While cochlear implants act as a good supplement to hearing function, the use of a biological method to repair the damaged cells within the cochlea could lead to restoration of hearing without the use of prosthesis. By surgically implanting the stem cells within the cochlea, scientists aim to regrow and restore the natural hearing function without the need for an artificial hearing device.
Still in its early stages, stem cell treatment is currently only available in the USA, Canada, and the UK as part of medical research. Individuals seeking the stem cell treatment must travel to China, Mexico, the Middle East, or Thailand and costs can range from $18,000 to $30,000 USD. For these treatments, patients are required to pay the money in cash. While research into this method of treatment continues, there are no guarantees and thus far the results from procedures abroad are inconclusive.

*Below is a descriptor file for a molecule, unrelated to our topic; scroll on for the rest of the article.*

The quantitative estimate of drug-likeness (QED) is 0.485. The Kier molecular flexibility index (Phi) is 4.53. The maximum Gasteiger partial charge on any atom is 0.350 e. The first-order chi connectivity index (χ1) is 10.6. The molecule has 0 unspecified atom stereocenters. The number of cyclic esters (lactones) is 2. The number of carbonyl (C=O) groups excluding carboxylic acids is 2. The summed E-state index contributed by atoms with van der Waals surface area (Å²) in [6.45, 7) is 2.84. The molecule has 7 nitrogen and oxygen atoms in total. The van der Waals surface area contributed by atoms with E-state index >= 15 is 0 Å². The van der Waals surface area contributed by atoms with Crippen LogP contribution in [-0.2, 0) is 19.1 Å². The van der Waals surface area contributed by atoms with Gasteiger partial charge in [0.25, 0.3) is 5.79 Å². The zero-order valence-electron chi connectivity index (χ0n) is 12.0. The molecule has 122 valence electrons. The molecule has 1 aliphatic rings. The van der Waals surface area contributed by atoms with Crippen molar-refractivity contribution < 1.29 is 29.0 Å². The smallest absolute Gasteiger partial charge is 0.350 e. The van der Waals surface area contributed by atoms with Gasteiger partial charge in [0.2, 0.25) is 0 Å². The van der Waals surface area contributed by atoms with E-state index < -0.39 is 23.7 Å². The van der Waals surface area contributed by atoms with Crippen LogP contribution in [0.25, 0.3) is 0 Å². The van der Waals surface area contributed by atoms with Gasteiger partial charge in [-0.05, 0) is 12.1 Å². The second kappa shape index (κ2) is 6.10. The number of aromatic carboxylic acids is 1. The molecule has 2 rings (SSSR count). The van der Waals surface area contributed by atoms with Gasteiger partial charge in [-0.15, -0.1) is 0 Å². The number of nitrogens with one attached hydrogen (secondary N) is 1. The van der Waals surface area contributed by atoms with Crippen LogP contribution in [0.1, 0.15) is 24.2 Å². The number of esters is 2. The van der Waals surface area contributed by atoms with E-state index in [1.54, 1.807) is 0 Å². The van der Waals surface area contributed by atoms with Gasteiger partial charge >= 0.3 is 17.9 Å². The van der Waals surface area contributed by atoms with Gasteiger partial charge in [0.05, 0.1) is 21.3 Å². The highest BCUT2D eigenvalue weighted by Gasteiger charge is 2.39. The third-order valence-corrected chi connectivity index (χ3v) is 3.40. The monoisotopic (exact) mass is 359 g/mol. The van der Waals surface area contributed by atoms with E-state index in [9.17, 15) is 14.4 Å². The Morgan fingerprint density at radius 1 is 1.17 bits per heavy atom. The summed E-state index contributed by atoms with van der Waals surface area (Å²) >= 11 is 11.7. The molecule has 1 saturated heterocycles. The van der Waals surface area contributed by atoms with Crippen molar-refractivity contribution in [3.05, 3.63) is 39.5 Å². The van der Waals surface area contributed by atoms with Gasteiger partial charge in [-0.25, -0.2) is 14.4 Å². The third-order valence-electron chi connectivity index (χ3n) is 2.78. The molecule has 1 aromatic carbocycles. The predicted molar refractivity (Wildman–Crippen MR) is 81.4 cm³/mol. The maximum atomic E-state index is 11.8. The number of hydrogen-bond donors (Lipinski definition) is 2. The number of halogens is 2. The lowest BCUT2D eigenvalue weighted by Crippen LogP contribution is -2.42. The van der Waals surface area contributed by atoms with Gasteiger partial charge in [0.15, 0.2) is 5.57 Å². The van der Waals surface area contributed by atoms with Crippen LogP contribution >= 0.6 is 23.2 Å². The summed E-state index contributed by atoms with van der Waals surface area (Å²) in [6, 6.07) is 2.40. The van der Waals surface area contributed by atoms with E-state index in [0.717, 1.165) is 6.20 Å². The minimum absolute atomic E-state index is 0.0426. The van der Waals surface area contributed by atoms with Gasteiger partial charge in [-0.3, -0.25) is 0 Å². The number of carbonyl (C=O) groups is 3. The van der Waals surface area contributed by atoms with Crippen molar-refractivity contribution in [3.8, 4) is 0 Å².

Stem Cell treatment and cochlear implants can be valid treatment options for those looking to rememdy severe cases of hearing impairment. For an approach to more mild cases of hearing loss, The Hearing Loss Pill is a viable option. For more information on the pill and to determine you're a good candidate, visit our homepage.